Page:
For this month’s featured scholar, we caught up with last year’s Krause Scholarship winner, Laura Farrell-Wortman, who recently finished her dissertation and is transitioning to a new home in sunny Arizona!
What research activities have you pursued as part of your scholarship?
The Krause fellowship was an integral source of support for my April 2016 research trip to Dublin and Galway. This trip was particularly illuminating, as I was pursuing two research projects – my primary dissertation research on theatre and the financial crisis, and a secondary project on Grace Gifford Plunkett’s post-1916 public persona. I arrived in Dublin just a few weeks after the 1916 centenary, which was a fascinating time to explore the performance of memorialization, to say the least! While there I conducted several interviews with contemporary theatre artists, attended loads of performances (ANU Productions’ Sunder was a highlight) and conducted archival research.
Did your research take any interesting twists and turns?
2016 was a bit of a whirlwind, as, in addition to the Krause, I was lucky enough to have a full-time dissertation fellowship from the University of Wisconsin–Madison, as well as to be granted the New Scholar Awards from the Irish Society for Theatre Research and the International Federation for Theatre Research. The generosity of these institutions and organizations allowed me to spend the year writing, researching and traveling to Ireland, Greece, and Sweden. As my dissertation considered theatrical responses to the 2008 financial crisis, it was invaluable to be able to place my work into a global context.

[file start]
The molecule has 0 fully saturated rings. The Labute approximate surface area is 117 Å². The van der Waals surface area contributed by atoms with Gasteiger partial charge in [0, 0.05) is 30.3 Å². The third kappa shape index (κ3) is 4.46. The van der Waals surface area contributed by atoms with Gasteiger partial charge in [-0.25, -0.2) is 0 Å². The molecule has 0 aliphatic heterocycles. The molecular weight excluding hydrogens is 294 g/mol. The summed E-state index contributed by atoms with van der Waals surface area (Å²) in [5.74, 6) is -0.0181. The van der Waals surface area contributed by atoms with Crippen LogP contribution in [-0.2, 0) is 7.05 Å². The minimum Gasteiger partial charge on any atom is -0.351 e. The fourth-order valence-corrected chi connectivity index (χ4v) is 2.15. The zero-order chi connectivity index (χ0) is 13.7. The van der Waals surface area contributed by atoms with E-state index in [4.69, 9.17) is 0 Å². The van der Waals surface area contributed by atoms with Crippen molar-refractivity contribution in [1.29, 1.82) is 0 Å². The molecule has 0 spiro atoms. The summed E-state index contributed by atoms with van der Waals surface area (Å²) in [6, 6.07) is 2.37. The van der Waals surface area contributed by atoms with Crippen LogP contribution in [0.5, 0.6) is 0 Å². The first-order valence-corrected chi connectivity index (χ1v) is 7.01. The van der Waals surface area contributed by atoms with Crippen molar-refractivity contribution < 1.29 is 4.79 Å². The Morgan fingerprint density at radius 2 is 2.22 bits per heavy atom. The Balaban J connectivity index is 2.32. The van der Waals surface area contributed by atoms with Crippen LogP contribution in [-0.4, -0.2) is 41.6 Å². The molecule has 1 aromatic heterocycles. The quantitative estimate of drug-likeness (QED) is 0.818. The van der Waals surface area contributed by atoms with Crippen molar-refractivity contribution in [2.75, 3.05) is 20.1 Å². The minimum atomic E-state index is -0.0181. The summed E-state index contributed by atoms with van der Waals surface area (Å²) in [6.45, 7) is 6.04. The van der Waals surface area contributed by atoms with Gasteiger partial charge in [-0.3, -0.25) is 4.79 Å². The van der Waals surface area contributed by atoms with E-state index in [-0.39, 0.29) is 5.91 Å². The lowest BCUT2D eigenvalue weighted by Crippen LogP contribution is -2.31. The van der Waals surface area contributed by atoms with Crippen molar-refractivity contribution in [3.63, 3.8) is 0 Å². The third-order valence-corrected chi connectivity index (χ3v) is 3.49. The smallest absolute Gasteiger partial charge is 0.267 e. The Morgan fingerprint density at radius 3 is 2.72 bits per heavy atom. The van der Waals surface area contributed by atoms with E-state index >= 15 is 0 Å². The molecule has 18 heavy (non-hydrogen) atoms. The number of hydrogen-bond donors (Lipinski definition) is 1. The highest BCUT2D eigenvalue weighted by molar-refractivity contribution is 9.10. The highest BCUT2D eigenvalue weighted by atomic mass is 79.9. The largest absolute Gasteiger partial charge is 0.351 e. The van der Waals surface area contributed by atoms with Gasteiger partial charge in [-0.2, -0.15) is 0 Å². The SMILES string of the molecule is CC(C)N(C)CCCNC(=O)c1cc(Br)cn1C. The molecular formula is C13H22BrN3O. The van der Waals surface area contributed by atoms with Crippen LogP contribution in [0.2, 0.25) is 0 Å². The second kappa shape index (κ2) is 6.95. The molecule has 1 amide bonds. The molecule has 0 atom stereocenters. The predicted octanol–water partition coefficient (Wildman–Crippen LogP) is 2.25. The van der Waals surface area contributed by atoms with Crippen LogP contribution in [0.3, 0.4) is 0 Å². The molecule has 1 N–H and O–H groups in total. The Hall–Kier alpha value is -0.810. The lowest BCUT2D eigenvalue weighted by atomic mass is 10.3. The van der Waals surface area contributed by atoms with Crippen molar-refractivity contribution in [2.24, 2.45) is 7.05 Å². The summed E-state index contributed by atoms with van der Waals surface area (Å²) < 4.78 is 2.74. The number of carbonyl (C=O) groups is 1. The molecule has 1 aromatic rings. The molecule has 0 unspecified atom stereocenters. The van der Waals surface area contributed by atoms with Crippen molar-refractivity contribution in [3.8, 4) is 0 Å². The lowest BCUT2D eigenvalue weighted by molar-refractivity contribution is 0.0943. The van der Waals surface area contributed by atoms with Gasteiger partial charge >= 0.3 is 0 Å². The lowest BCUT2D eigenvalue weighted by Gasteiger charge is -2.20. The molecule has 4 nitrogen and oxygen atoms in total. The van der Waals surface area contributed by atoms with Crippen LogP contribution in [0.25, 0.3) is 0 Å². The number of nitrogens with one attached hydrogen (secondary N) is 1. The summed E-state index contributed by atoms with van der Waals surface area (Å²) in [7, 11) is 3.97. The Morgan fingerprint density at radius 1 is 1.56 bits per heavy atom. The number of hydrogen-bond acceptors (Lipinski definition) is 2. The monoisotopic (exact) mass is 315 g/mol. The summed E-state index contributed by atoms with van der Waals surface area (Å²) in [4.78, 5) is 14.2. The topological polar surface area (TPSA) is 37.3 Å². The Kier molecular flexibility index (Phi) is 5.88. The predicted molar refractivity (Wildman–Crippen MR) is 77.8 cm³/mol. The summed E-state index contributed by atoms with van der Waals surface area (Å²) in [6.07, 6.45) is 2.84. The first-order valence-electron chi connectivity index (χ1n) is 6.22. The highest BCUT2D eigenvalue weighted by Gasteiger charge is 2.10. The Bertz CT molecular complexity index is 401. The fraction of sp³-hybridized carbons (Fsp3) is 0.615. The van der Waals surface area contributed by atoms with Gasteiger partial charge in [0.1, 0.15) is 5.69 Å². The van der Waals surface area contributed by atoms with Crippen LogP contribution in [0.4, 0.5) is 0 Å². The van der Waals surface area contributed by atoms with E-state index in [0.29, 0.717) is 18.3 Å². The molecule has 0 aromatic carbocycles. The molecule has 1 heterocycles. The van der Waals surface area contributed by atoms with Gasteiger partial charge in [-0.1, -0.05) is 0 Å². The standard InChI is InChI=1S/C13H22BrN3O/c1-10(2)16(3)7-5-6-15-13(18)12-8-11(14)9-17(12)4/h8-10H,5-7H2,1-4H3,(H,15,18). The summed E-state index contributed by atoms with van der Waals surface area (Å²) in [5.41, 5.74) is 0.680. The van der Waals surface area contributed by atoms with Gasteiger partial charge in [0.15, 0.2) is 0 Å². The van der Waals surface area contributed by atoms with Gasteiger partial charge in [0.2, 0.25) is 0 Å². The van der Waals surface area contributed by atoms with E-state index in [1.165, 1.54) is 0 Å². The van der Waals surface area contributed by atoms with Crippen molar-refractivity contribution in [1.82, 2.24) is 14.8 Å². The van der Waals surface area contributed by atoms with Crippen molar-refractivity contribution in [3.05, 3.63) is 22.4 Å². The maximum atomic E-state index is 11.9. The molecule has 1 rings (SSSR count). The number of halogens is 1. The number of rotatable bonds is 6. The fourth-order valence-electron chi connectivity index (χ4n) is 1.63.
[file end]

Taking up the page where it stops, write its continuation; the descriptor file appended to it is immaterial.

What kind of community engagement and theatrical activities have you pursued lately?
My practical theatre background is strongest in new play development. During my final year at UW-Madison, I founded a drop-in dramaturgical service for students called Open Door Script Consulting. Once a week, I would be available to provide new play development and dramaturgy services to student playwrights, free of charge. It was a great success, both in terms of providing UW students with a necessary form of playwriting support and in terms of broadening my own play development skills. I have often found that student playwrights need editorial support when developing their works, but either don’t have that kind of support or don’t know how to go about accessing it. The drop-in model allowed students to access a dramaturge for help without the need for a long-term play development partnership.
What are your plans for the future?
I finished my PhD and graduated from UW-Madison earlier this month. In June, I will be relocating to Tucson, Arizona to start my new role as Admissions Counselor with the University of Arizona. I am still working as a freelance dramaturge and script consultant, and I will be working on developing my dissertation into a book manuscript.